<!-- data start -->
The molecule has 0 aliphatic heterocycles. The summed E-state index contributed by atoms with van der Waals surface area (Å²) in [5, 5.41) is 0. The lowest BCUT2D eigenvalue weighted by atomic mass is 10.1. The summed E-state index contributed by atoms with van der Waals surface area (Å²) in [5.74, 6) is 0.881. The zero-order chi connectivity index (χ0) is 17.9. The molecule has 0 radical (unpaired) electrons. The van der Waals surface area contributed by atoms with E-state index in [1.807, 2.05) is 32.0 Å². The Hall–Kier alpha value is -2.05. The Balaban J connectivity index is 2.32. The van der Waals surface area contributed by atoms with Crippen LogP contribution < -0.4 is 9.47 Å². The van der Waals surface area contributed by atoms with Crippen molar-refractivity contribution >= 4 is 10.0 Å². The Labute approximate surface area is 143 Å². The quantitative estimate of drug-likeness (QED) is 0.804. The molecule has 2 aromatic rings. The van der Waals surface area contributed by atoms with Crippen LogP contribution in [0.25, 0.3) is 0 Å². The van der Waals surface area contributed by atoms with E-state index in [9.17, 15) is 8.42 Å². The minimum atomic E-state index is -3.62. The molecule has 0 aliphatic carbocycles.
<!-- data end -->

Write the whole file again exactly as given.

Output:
The molecule has 0 aliphatic heterocycles. The summed E-state index contributed by atoms with van der Waals surface area (Å²) in [5, 5.41) is 0. The lowest BCUT2D eigenvalue weighted by atomic mass is 10.1. The summed E-state index contributed by atoms with van der Waals surface area (Å²) in [5.74, 6) is 0.881. The zero-order chi connectivity index (χ0) is 17.9. The molecule has 0 radical (unpaired) electrons. The van der Waals surface area contributed by atoms with E-state index in [1.807, 2.05) is 32.0 Å². The Hall–Kier alpha value is -2.05. The Balaban J connectivity index is 2.32. The van der Waals surface area contributed by atoms with Crippen LogP contribution < -0.4 is 9.47 Å². The van der Waals surface area contributed by atoms with Crippen molar-refractivity contribution >= 4 is 10.0 Å². The Labute approximate surface area is 143 Å². The quantitative estimate of drug-likeness (QED) is 0.804. The molecule has 2 aromatic rings. The van der Waals surface area contributed by atoms with Crippen LogP contribution in [0.25, 0.3) is 0 Å². The van der Waals surface area contributed by atoms with E-state index in [9.17, 15) is 8.42 Å². The minimum atomic E-state index is -3.62. The molecule has 0 aliphatic carbocycles.